JetBlue builds west coast presence

In the midst of growing its premium transcon product JetBlue also indicated that growth was to come on the West Coast, a move to further play in the heavily competitive north-south market there. Details of that expansion were released this week in the form of nine new flights, including one new (again) destination, to be added from the carrier’s hub in Long Beach over the coming months.

Starting in November JetBlue will increase frequencies on three existing routes. San Francisco and Salt Lake City will see one additional daily frequency each while Las Vegas will get three new flights each day, up to as many as seven trips on the route depending on the day of week. Las Vegas fares are as low as $49, San Francisco for $54 or Salt Lake City for $73.

In January those increases will be joined by the restart of service between Long Beach and San Jose, California with four daily flights scheduled and into fares as low as $39 each way. This is an aggressive move into the market where JetBlue will be the only non-stop operator. It also rounds out service from Long Beach to all three Bay Area airports, a strong move given JetBlue’s otherwise limited options in the region.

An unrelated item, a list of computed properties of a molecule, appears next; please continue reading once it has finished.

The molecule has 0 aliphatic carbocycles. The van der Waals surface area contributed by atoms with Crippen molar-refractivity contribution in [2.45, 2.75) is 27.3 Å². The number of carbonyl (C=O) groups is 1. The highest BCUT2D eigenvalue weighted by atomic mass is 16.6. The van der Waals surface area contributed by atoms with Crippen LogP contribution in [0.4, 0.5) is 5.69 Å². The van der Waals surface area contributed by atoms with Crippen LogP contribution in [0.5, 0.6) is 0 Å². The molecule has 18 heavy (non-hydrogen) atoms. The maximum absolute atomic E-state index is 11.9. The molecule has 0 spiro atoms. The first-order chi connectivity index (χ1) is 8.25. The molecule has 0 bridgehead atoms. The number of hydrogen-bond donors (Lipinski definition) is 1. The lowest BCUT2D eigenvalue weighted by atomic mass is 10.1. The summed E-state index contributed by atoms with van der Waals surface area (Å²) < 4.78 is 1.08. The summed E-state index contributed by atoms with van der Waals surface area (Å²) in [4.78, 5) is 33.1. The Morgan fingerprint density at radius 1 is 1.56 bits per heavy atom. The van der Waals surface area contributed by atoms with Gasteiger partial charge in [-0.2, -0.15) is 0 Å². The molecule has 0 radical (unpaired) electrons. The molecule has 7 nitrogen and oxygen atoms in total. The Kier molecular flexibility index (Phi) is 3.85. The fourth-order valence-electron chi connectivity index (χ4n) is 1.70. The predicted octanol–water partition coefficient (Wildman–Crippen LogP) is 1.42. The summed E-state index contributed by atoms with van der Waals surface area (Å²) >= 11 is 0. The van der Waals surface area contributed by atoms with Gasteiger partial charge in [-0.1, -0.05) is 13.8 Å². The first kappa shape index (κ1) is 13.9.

These additions come in the face of noise-related slot controls at Long Beach. The airport and city recently renegotiated the numbers based on airplanes being quieter now on average than they were when the original rules were put in place which added some frequencies (and airlines) to the airport. JetBlue received two new slot pairs in those proceedings but is adding nine daily flights. This is possible because the carrier was previously not taking full advantage of its slot portfolio, choosing to let some sit idle rather than fly.

JetBlue’s efforts to establish in the highly competitive west coast commuter market will prove a test for the company’s ability to drive higher yields and satisfy the investor community. With massive pushback from analysts as RASM declines in the face of airline expansion earnings calls are getting feisty and executives are being asked to defend growth that outpaces that of the economy. JetBlue noted in its earnings call last week that some aircraft will start to come off lease in 5-7 years so the growth pace can be tempered then, but for the next few years we should expect significant expansion from the carrier.


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Seth Miller

I'm Seth, also known as the Wandering Aramean. I was bit by the travel bug 30 years ago and there's no sign of a cure. I fly ~200,000 miles annually; these are my stories. You can connect with me on Twitter, Facebook, and LinkedIn.